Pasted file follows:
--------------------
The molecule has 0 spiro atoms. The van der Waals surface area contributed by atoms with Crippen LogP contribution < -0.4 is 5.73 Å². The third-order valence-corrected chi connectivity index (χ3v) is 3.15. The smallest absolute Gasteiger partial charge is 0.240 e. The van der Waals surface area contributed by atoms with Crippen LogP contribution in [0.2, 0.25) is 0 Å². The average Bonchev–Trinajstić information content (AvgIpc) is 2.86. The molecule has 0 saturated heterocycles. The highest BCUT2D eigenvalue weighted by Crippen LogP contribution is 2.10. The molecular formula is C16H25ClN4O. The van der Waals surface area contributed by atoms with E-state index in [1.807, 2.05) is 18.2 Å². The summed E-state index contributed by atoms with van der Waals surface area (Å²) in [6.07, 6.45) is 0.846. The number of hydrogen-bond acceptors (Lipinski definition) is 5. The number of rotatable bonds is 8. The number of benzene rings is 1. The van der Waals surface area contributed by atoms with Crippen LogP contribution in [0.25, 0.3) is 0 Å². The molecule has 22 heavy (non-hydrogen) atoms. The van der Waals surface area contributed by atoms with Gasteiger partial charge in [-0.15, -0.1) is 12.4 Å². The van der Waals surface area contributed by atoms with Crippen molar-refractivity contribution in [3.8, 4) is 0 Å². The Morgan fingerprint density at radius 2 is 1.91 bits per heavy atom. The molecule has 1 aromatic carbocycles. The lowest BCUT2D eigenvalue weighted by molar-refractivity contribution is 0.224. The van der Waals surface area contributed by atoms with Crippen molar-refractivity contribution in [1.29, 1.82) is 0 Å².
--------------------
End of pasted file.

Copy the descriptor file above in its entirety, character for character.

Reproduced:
The molecule has 0 spiro atoms. The van der Waals surface area contributed by atoms with Crippen LogP contribution < -0.4 is 5.73 Å². The third-order valence-corrected chi connectivity index (χ3v) is 3.15. The smallest absolute Gasteiger partial charge is 0.240 e. The van der Waals surface area contributed by atoms with Crippen LogP contribution in [0.2, 0.25) is 0 Å². The average Bonchev–Trinajstić information content (AvgIpc) is 2.86. The molecule has 0 saturated heterocycles. The highest BCUT2D eigenvalue weighted by Crippen LogP contribution is 2.10. The molecular formula is C16H25ClN4O. The van der Waals surface area contributed by atoms with E-state index in [1.807, 2.05) is 18.2 Å². The summed E-state index contributed by atoms with van der Waals surface area (Å²) in [6.07, 6.45) is 0.846. The number of hydrogen-bond acceptors (Lipinski definition) is 5. The number of rotatable bonds is 8. The number of benzene rings is 1. The van der Waals surface area contributed by atoms with Crippen LogP contribution in [0.25, 0.3) is 0 Å². The molecule has 22 heavy (non-hydrogen) atoms. The van der Waals surface area contributed by atoms with Gasteiger partial charge in [-0.15, -0.1) is 12.4 Å². The van der Waals surface area contributed by atoms with Crippen molar-refractivity contribution in [3.8, 4) is 0 Å². The Morgan fingerprint density at radius 2 is 1.91 bits per heavy atom. The molecule has 1 aromatic carbocycles. The lowest BCUT2D eigenvalue weighted by molar-refractivity contribution is 0.224. The van der Waals surface area contributed by atoms with Crippen molar-refractivity contribution in [1.29, 1.82) is 0 Å².